Breathing new life into old shoes
A couple of years ago I broke away from always wearing black boots in the winter, and I invested in a bright teal green pair, which were super comfy and got plenty of wear. I guess they also made a colour statement, but they matched or contrasted well with the other colours I wore, and so they became part of the ‘go-to’ range in my wardrobe. I’ve had a few issues with my feet and wearing uncomfortable shoes seem to make the problem worse. These boots have always made me feel like I’m wearing slippers. They have soft rubber soles and padded lining on the inside.
Image: The original 3 year old boots with stains. >
After 3 years with plenty of wear, my poor old boots started to look a bit tired, and somewhere along the way I spilt something greasy on one of them, so they started to look rather spotty. I tried several cleaning products to remove the stain, but they always dried with the dark spot refusing to budge. And because the boots were brushed suede, when that stain gets in to the leather, it really gets in and stays.
< Image: Boots masked & ready for paint
Over the past weekend we attended an Annie Sloan Chalk Paint workshop. We are restoring lots of furniture, and we wanted some tips on how to do the best job with the best paint. I took along my boots. The first time we met Dorophya from ‘Taylored Revival’ in Howick, she mentioned that she had just painted her boots. I saw them and they looked really cool. I decided to give paint a go on my boots, after receiving her expert advice. ‘Taylored Revival’ have just moved in to their brand new shop in Botany and the workshop we attended was hugely inspirational and motivating. I highly recommend enrolling for a class if you’re that way inclined. Classes are booked up well in advance though, so prior planning and booking 2 months out would be a good idea.
This morning I used masking tape to cover the soles and the elastic stretchy side of the boots, I sprayed the leather with water, and then applied the first coat of paint to them. I left the boots to dry, and applied a second coat after about 10 minutes, which allowed the first coat to dry and harden.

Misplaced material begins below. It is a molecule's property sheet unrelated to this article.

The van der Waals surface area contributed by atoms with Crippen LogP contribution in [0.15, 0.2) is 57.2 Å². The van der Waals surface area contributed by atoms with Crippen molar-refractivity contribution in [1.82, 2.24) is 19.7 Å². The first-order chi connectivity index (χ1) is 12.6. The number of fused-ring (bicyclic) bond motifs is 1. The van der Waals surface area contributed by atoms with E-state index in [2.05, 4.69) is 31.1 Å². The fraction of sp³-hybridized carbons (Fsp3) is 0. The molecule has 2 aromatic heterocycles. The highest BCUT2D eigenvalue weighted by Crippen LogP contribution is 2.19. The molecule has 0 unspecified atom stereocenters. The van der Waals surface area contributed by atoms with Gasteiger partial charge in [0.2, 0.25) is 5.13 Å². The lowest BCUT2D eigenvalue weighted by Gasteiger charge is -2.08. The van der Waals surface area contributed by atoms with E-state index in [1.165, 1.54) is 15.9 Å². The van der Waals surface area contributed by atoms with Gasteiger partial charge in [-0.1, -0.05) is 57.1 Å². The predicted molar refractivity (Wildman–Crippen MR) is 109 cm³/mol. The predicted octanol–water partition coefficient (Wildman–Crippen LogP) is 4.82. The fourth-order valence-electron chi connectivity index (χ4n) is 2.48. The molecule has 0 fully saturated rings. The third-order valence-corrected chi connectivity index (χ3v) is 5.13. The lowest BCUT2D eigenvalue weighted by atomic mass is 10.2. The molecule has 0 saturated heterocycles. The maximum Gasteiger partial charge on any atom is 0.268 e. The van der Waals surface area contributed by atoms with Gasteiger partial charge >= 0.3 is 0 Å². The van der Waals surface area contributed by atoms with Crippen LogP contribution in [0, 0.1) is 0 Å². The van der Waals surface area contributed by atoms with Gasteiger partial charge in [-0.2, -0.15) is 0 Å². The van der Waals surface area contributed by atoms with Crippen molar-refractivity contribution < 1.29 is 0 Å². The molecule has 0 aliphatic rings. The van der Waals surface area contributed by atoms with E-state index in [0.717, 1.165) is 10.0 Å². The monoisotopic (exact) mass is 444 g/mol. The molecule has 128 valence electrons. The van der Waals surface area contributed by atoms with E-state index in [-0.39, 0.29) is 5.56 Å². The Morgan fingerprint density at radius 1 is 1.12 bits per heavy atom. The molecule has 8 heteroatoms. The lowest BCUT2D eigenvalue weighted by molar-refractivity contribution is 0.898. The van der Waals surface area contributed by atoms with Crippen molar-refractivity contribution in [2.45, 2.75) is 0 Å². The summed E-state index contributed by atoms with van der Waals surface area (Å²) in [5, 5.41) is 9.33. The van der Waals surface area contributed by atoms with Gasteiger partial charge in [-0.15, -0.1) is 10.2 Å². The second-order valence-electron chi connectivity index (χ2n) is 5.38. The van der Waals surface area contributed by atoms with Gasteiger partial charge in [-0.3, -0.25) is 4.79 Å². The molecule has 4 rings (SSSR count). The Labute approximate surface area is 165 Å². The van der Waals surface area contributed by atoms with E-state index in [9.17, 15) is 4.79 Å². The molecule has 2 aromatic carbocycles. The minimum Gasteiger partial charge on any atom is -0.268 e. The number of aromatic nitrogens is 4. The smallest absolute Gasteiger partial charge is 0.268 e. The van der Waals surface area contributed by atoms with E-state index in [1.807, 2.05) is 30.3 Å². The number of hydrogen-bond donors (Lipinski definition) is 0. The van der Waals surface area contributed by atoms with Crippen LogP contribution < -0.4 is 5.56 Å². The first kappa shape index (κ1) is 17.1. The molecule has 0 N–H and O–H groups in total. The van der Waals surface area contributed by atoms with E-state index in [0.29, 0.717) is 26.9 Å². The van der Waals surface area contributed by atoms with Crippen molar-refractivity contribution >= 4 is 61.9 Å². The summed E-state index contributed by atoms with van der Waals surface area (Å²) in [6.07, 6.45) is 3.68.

There were still a few brush marks after the second coat, so a third coat was necessary. This time I mixed a bit of water with the paint so that it would slide on easily. Once the third coat of paint was dry, I then applied a very light layer of black wax. It’s amazing stuff. It transforms a flat finish and gives things depth and texture. The last step was to apply a good coating of clear wax, which seems similar to a clear nugget. It also waterproofs, and softens the black wax, and makes the leather a little bit shiny. I am really happy with the result. I love playing around with paint and colours, and if I can extend that in to my tired shoes supply, then I will have the most original shoes around town.
I figure if I get sick of the colour that I’ve chosen, all I need to do is re-mask the boots and apply a different coat of paint. Maybe it will be purple next time. But good to know too that if the worst comes to the worst…I can always resort back to black!
This has motivated in me a desire to play around with paints and fabric, and get a feel for what I like. I’m thinking of painting an old arm chair next that my Dad gave me. My love is going to tidy up the wooden arms first, and then I’ll go in with my paintbrush and give the old chair a real makeover.
Watch out for the blog I will write on that one!
Image : The finished boots. >